7. 7. Aqueous slurry as claimed in claim 1 comprising from about 20 to about 55 wt % of expandable microspheres.
  8. 8. Aqueous slurry as claimed in claim 1 comprising from about 0.1 to about 15 wt % of the thickener.
  9. 9. Aqueous slurry as claimed in claim 1, wherein the viscosity is from about 150 to about 1000 mPas at 25° C.
  10. 10. Process for the preparation of a slurry comprising adding a polymeric thickener and a buffer, or a combined thickener and buffer, to an aqueous slurry of thermally expandable microspheres comprising a thermoplastic polymer shell and a propellant entrapped therein, and adjusting the pH to a value exceeding about 2.5 and being within about ±1 pH-unit of a pKa of said buffer or combined thickener and buffer.
  11. 11. Process for the production of paper or nonwoven from fibres comprising the steps of adding a slurry comprising thermally expandable microspheres and a thickener to a stock comprising fibres or to a web of fibres, forming paper or nonwoven from the stock or the web, and applying heat to raise the temperature of the microspheres sufficiently for them to expand and thereby increase the bulk of the paper or the nonwoven, said slurry having a pH of at least about 2.5 and comprising a buffer having a PKa within about ±1 pH-unit of the actual pH.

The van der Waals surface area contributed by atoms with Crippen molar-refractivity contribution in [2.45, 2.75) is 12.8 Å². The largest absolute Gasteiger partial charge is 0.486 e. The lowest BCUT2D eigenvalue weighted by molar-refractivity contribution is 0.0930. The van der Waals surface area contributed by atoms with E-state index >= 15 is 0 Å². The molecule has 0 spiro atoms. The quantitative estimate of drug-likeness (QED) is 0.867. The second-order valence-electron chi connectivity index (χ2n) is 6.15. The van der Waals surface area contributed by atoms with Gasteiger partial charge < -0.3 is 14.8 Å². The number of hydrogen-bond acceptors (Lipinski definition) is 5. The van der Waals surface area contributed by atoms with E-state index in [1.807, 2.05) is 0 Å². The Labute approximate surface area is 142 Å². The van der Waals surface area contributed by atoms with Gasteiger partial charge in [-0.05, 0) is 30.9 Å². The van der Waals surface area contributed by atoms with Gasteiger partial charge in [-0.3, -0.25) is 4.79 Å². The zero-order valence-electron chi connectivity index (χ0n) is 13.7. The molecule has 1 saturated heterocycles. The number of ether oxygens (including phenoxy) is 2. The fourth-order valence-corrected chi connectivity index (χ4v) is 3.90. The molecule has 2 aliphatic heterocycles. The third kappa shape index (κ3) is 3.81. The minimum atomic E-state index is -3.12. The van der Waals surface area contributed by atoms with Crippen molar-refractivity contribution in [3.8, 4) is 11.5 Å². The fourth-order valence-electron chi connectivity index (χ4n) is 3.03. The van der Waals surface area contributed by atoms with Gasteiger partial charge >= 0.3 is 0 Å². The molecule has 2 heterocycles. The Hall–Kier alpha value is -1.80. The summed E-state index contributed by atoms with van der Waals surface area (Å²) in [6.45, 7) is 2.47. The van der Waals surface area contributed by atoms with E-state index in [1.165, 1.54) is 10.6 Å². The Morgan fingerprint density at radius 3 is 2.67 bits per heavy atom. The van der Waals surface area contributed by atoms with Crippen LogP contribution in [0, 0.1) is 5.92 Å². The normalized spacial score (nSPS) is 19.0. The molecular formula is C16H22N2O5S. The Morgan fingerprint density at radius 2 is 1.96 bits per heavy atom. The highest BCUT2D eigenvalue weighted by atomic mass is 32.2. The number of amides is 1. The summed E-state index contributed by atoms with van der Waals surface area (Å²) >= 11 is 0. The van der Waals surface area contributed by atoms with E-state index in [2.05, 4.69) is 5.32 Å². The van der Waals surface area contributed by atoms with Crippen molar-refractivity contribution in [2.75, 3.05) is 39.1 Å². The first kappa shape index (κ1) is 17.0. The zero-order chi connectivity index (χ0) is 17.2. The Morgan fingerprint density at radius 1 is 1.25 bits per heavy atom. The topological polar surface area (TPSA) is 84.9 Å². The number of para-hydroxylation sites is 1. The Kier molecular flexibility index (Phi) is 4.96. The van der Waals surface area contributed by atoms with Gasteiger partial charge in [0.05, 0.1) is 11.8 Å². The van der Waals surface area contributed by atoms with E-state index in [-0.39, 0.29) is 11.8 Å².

12. 12. Process for the production of paper comprising the steps of adding a slurry comprising thermally expandable microspheres to a stock containing cellulosic fibres, dewatering the stock on a wire to obtain paper, and drying the paper by applying heat and thereby also raising the temperature of the microspheres sufficiently for them to expand and increase the bulk of the paper, said slurry having a pH of at least about 2.5 and comprising a buffer having a pKa within about ±1 pH-unit of the actual pH.
  13. 13. Process as claimed in claim 12, wherein the slurry has a pH of at least about 3.
  14. 14. Process as claimed in claim 12, wherein the buffer is selected from the group consisting of acids and salts of hydrogen carbonate, dihydrogen phosphate, inorganic derivatives of hydrogen carbonate and hydrogen phosphate, and mixtures thereof.